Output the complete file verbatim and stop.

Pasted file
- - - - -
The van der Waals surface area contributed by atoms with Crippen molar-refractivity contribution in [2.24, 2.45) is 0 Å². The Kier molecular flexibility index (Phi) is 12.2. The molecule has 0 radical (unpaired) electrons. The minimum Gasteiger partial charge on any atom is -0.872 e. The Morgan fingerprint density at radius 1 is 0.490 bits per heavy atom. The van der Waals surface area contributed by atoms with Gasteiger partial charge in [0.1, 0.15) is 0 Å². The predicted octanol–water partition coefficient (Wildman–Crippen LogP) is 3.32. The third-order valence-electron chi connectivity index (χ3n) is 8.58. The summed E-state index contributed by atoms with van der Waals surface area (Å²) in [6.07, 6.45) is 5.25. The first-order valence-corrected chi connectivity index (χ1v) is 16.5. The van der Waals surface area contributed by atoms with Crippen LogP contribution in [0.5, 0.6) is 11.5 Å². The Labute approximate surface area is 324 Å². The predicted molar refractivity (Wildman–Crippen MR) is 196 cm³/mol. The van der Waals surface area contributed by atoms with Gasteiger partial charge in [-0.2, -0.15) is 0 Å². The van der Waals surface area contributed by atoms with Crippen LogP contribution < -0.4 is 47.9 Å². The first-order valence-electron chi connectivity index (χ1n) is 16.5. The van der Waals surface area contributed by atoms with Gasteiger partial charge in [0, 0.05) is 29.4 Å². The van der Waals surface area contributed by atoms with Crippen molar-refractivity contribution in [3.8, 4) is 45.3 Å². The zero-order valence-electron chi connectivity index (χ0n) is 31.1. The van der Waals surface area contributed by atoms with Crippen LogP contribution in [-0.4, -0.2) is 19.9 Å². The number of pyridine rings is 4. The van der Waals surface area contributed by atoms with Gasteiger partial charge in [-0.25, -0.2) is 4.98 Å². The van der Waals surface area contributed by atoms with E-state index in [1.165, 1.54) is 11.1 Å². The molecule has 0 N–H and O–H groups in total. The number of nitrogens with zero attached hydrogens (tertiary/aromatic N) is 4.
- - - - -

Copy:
The van der Waals surface area contributed by atoms with Crippen molar-refractivity contribution in [2.24, 2.45) is 0 Å². The Kier molecular flexibility index (Phi) is 12.2. The molecule has 0 radical (unpaired) electrons. The minimum Gasteiger partial charge on any atom is -0.872 e. The Morgan fingerprint density at radius 1 is 0.490 bits per heavy atom. The van der Waals surface area contributed by atoms with Gasteiger partial charge in [0.1, 0.15) is 0 Å². The predicted octanol–water partition coefficient (Wildman–Crippen LogP) is 3.32. The third-order valence-electron chi connectivity index (χ3n) is 8.58. The summed E-state index contributed by atoms with van der Waals surface area (Å²) in [6.07, 6.45) is 5.25. The first-order valence-corrected chi connectivity index (χ1v) is 16.5. The van der Waals surface area contributed by atoms with Crippen LogP contribution in [0.5, 0.6) is 11.5 Å². The Labute approximate surface area is 324 Å². The predicted molar refractivity (Wildman–Crippen MR) is 196 cm³/mol. The van der Waals surface area contributed by atoms with Gasteiger partial charge in [-0.2, -0.15) is 0 Å². The van der Waals surface area contributed by atoms with Crippen LogP contribution < -0.4 is 47.9 Å². The first-order valence-electron chi connectivity index (χ1n) is 16.5. The van der Waals surface area contributed by atoms with Gasteiger partial charge in [0, 0.05) is 29.4 Å². The van der Waals surface area contributed by atoms with Crippen molar-refractivity contribution in [3.8, 4) is 45.3 Å². The zero-order valence-electron chi connectivity index (χ0n) is 31.1. The van der Waals surface area contributed by atoms with Crippen LogP contribution in [-0.4, -0.2) is 19.9 Å². The number of pyridine rings is 4. The van der Waals surface area contributed by atoms with Gasteiger partial charge in [-0.25, -0.2) is 4.98 Å². The van der Waals surface area contributed by atoms with E-state index in [1.165, 1.54) is 11.1 Å². The molecule has 0 N–H and O–H groups in total. The number of nitrogens with zero attached hydrogens (tertiary/aromatic N) is 4.